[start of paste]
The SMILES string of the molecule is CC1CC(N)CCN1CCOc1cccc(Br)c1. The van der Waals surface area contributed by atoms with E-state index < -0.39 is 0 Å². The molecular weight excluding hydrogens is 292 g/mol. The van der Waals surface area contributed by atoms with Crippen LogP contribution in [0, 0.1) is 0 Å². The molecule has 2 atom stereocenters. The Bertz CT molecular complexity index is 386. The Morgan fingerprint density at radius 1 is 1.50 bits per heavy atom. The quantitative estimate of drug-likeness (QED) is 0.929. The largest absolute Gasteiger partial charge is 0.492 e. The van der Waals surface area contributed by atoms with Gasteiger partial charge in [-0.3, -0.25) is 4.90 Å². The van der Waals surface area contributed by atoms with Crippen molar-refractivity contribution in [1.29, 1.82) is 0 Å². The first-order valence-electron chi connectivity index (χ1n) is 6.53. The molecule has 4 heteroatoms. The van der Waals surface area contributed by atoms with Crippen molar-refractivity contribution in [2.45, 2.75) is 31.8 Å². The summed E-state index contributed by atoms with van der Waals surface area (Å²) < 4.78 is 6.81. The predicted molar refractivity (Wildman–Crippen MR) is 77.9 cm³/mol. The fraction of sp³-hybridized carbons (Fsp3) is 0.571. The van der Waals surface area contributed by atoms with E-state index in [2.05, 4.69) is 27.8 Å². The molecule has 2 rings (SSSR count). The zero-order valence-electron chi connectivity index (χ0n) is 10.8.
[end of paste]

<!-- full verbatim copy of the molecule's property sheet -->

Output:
The SMILES string of the molecule is CC1CC(N)CCN1CCOc1cccc(Br)c1. The van der Waals surface area contributed by atoms with E-state index < -0.39 is 0 Å². The molecular weight excluding hydrogens is 292 g/mol. The van der Waals surface area contributed by atoms with Crippen LogP contribution in [0, 0.1) is 0 Å². The molecule has 2 atom stereocenters. The Bertz CT molecular complexity index is 386. The Morgan fingerprint density at radius 1 is 1.50 bits per heavy atom. The quantitative estimate of drug-likeness (QED) is 0.929. The largest absolute Gasteiger partial charge is 0.492 e. The van der Waals surface area contributed by atoms with Gasteiger partial charge in [-0.3, -0.25) is 4.90 Å². The van der Waals surface area contributed by atoms with Crippen molar-refractivity contribution in [1.29, 1.82) is 0 Å². The first-order valence-electron chi connectivity index (χ1n) is 6.53. The molecule has 4 heteroatoms. The van der Waals surface area contributed by atoms with Crippen molar-refractivity contribution in [2.45, 2.75) is 31.8 Å². The summed E-state index contributed by atoms with van der Waals surface area (Å²) < 4.78 is 6.81. The predicted molar refractivity (Wildman–Crippen MR) is 77.9 cm³/mol. The fraction of sp³-hybridized carbons (Fsp3) is 0.571. The van der Waals surface area contributed by atoms with E-state index in [2.05, 4.69) is 27.8 Å². The molecule has 2 rings (SSSR count). The zero-order valence-electron chi connectivity index (χ0n) is 10.8.